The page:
The mold assembly 50 according to the present invention that is used to practice the invention is illustrated in
The mold assembly 50 is constructed so that the pre-cured block is formed with its front face facing upward, and with its rear face supported on the pallet 82 positioned underneath the mold assembly 50. This permits pattern impressing or other direct processing to occur on the front face 12 of the block, to allow the formation of pre-determined block front faces. Pre-determined front faces can include front faces having pre-determined patterns and textures, front faces having pre-determined shapes, front faces made from different material(s) than the remainder of the block, and combinations thereof.
Further, the mold assembly 50 is designed so that a pre-cured block, including a block with a lower lip or flange and/or one or more converging side faces, can be discharged through the bottom of the mold assembly.
With reference to
In the preferred embodiment, the division plates 58 form the upper and lower faces 16, 18 of the blocks 10, while the end liners 60 form the side faces 20, 22. For convenience, the division plates and end liners will hereinafter (including in the claims) be referred to collectively as the side walls of the cavities. Thus, side walls refers to division plates and end liners, as well as to any other similar structure that is used to define the boundaries of a block-forming cavity.
Referring now to
Pivoting of the side walls 60 is required in order to form the preferred block 10. As discussed above, the block 10 is formed “face-up” in the mold 52 with its converging side faces formed by the side walls 60. Thus, the converging side walls 60, when they are angled as illustrated in
Biasing mechanisms 68 are provided to maintain the side walls 60 at the converging position during introduction of the concrete and subsequent compacting of the dry cast masonry concrete, and which allow the side walls 60 to pivot to a vertical position during discharge of the pre-cured block. Preferably, a single biasing mechanism 68 is connected to each side wall 60 that is common to all cavities 56, so that the movement of each side wall 60 is controlled via a common mechanism (see
When pressurized with air, the air bags will force the side walls 60 to the position shown in
Rather than pivoting the side walls 60, it is possible to use other mechanisms to permit movement of the side walls 60 to allow discharge of the pre-cured block. For example, the side walls 60 could be mounted so as to slide inwards to the position shown in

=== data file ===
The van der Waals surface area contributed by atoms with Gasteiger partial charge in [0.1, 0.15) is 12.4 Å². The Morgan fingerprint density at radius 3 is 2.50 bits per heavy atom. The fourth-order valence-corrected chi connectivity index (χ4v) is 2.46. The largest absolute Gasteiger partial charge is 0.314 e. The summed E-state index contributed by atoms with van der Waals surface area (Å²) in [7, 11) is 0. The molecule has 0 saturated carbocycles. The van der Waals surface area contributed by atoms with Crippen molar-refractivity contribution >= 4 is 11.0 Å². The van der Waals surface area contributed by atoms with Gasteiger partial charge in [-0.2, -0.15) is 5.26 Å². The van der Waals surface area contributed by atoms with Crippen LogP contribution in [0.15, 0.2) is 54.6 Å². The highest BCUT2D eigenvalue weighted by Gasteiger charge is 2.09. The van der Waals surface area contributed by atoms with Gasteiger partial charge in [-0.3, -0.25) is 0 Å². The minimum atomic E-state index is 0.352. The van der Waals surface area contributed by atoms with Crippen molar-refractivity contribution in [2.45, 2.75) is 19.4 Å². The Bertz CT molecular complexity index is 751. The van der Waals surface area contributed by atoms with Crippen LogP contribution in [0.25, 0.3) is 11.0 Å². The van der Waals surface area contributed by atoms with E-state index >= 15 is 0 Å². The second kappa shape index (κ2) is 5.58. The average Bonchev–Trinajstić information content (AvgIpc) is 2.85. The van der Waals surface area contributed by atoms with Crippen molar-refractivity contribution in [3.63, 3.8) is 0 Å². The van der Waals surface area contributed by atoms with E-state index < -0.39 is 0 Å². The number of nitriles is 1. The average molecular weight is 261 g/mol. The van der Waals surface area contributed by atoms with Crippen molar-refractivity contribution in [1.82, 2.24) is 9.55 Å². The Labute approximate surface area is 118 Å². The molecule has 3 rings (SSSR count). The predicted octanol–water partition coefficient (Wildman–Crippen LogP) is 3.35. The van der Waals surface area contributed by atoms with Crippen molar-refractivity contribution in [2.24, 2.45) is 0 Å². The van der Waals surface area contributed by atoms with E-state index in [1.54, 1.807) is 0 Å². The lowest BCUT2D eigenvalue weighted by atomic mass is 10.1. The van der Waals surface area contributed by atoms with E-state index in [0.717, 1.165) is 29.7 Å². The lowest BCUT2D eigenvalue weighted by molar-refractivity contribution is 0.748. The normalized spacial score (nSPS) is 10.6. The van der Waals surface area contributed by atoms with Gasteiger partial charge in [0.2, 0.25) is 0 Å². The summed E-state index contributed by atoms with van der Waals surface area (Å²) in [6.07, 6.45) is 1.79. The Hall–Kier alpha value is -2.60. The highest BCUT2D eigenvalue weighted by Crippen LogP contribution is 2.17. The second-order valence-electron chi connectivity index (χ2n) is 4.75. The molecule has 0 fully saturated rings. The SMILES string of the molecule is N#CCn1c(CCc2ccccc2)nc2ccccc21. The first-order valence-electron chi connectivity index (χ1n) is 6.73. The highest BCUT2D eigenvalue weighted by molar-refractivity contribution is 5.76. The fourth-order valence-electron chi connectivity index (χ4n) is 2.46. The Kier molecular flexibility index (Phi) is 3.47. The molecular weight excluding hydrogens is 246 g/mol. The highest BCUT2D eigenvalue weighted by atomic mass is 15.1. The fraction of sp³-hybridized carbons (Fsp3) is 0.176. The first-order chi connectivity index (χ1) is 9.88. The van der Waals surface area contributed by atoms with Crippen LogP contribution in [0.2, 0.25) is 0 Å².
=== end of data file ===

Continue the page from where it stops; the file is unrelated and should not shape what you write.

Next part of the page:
As shown in
Referring now to
The side wall 58 that forms the upper face 16 (the left side wall 58 in
The side wall 58 that forms the lower face 18 (the right side wall 58 in
In particular, the undercut portion 80 includes a shaping surface 84 that forms the front surface 28 of the flange 26, a shaping surface 86 that forms the bottom surface 30 of the flange, and a shaping surface 88 that forms the edge 32 of the flange 26. The portion of the flange 26 that is an extension of the rear face 14 is formed by and on the pallet 82, along with the remainder of the rear face 14. The shape of the surfaces 84 and 86 facilitate filling of the undercut portion 80 with the concrete during introduction and subsequent compacting of the concrete so that the flange 26 is completely formed, as well as aid in release of the flange 26 from the surfaces 84, 86 during block discharge.
In the case of a block having a flange on the lower face and no converging side faces, the side walls 60 would be oriented vertically instead of being converging. Further, in the case of a block without a flange on the lower face and with converging side faces, the undercut 80 would not be present. In the case of a block without a flange on the lower face and without converging side faces, the undercut 80 would not be present and the side walls 60 would be oriented vertically.
Connected to and extending from the bottom of the head 90 are a plurality of stand-offs 92, one stand-off for each block-forming cavity 56 as shown in
A stripper shoe 94, illustrated in
Flanges 98 a, 98 b are formed on opposite ends of the face of the stripper shoe 94, as best seen in
As discussed above, a face of the shoe 94 is preferably provided with a pre-determined pattern 96 so that, as the shoe 94 compacts the concrete, the pattern is imparted to the front face of the block. The pattern 96 preferably simulates natural stone, so that the front face of the resulting block simulates natural stone thereby making the block appear more natural and “rock-like”. A variety of different patterns 96 can be provided on the shoe 94, depending upon the appearance of the front face that one wishes to achieve. In addition to, or separate from, the pattern 96, the face of the shoe 94 can be shaped to achieve a faceted or curved block front face. Indeed, the face of the shoe 94 can be patterned and/or shaped in any manner which one desires in order to achieve a desired appearance of the block front face.